While those assertions have a certain degree of truth to them, I am going to call bullshit. I am fifty-six-years-old at the time of this writing. I’ve reached the point where I have to search for a word that is just out of reach a whole lot more often than I used to have to do. But, I am still a very intelligent person. I still can analyze a situation and come up with a solution. And, I have a lot of life experiences in the old databases with which I can create comparisons to current challenges and map out a path to where I want to go. I have met very few older people who are not able to say the same thing.

So, I have decided there is no better time than now for me to learn a new language. Language learning results in newly created neural connections – the powerful data highways that allow us to function in life. This aids us as we grow older, helping us not only to sharpen our memories, but also to help fight off dementia. But, just as importantly, we gain a greater insight and understanding of another culture, which enriches our lives. I like that part.

Where To Start

I have begun with learning Spanish.

This is a rather natural choice for me. I was born and grew up in the southwest United States, and I have been exposed to the Spanish language for as long as I can remember. I learned Spanglish (street-level English/Spanish blend) by osmosis as a kid. I learned greetings. I learned profanity (most of us used Spanish cuss words more often than we used English cuss words). And, I learned how to ask simple questions. It is a language about which I have always wanted a deeper understanding.

So, I set a simple goal: to be conversationally fluent enough to hold a thirty-minute general interest conversation, solely in Spanish, by the end of 2016. I started way back in January, and I have made a tremendous amount of progress in only three months. I am inviting you to join the rest of my journey. Maybe, just maybe, you’ll decide there is a language out there that beckons you to give it a try.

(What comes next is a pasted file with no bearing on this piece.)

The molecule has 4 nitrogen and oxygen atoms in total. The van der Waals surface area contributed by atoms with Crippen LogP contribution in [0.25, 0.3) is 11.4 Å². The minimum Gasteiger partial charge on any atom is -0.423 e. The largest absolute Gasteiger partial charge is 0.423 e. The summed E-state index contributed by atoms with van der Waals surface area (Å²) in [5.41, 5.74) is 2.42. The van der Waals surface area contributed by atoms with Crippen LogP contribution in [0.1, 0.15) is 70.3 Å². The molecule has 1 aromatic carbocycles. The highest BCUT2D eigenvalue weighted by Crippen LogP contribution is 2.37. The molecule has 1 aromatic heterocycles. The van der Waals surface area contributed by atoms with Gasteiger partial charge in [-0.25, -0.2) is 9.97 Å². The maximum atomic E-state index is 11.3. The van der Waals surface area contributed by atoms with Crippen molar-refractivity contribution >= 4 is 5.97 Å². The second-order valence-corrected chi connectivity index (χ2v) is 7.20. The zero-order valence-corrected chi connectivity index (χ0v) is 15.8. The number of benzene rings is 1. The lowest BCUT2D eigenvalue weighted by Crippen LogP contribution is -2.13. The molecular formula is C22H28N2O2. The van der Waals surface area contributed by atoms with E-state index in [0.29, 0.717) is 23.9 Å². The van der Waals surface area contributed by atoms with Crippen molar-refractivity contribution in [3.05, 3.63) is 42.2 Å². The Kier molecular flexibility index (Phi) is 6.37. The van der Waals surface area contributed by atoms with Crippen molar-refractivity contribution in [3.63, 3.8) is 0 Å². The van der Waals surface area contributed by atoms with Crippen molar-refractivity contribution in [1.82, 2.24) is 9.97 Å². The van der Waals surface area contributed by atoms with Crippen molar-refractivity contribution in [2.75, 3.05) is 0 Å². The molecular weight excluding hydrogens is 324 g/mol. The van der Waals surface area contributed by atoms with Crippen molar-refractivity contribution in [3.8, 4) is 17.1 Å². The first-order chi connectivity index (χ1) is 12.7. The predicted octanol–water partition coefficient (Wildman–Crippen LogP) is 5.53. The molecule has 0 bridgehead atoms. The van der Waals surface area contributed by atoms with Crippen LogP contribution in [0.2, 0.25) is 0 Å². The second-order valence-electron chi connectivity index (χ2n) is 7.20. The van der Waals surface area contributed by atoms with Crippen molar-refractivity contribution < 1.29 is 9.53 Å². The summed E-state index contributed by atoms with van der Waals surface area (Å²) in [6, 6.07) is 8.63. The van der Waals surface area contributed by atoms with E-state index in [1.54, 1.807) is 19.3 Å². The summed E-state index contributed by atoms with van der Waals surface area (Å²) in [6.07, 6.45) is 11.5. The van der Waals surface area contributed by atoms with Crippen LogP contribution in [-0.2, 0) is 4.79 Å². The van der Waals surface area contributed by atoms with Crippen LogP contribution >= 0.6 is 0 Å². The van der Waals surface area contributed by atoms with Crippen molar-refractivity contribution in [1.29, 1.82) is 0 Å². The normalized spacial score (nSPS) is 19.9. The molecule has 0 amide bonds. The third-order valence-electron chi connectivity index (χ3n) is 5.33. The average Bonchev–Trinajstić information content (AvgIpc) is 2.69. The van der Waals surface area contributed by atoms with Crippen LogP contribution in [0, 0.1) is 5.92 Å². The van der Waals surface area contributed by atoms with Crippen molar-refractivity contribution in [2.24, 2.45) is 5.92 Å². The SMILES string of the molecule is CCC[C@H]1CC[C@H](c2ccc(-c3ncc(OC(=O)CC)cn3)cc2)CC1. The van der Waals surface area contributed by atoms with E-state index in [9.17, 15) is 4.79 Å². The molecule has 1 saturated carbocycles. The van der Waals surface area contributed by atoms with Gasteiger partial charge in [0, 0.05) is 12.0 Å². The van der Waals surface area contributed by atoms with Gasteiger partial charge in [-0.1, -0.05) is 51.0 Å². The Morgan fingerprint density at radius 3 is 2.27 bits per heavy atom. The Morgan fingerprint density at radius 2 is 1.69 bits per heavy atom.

I will review tools, techniques, and other resources. While I will emphasize how older folks can use these, the information is broadly applicable to anyone at any age. So, come along. Let’s learn something new together.




Vegetarian Variety

Today is the 73rd day of my grand experiment to see if I can go 366 days without eating flesh.  So far, it’s not been much of an issue.  I like vegetables and fruit.  There are very few that I don’t like, and I am willing to experiment; so, I have had a great deal of variety in my menus. 

There are so many fruits and vegetables available to people that it amazes me so many folks limit themselves to green beans, potatoes, corn, green peas, and iceberg lettuce.  Seriously folks, the self-imposed finickiness of eaters is stunning.  “I won’t eat that because it’s green.”  “I won’t eat that because it’s orange.”  “I won’t eat that because it’s red.”

I mean I get that texture can be off-putting.  We were given a large quantity of chard the other day.  The fact that it’s an unfamiliar green to many people is enough to prevent some people from not trying it.  This can be amplified by the fact that it wilts as it cooks up; although, it wilts far less that most greens.  The thing is, though, it is a nutrition powerhouse, and it really tastes good – especially when cooked with caramelized onions and garlic.  Yummmm!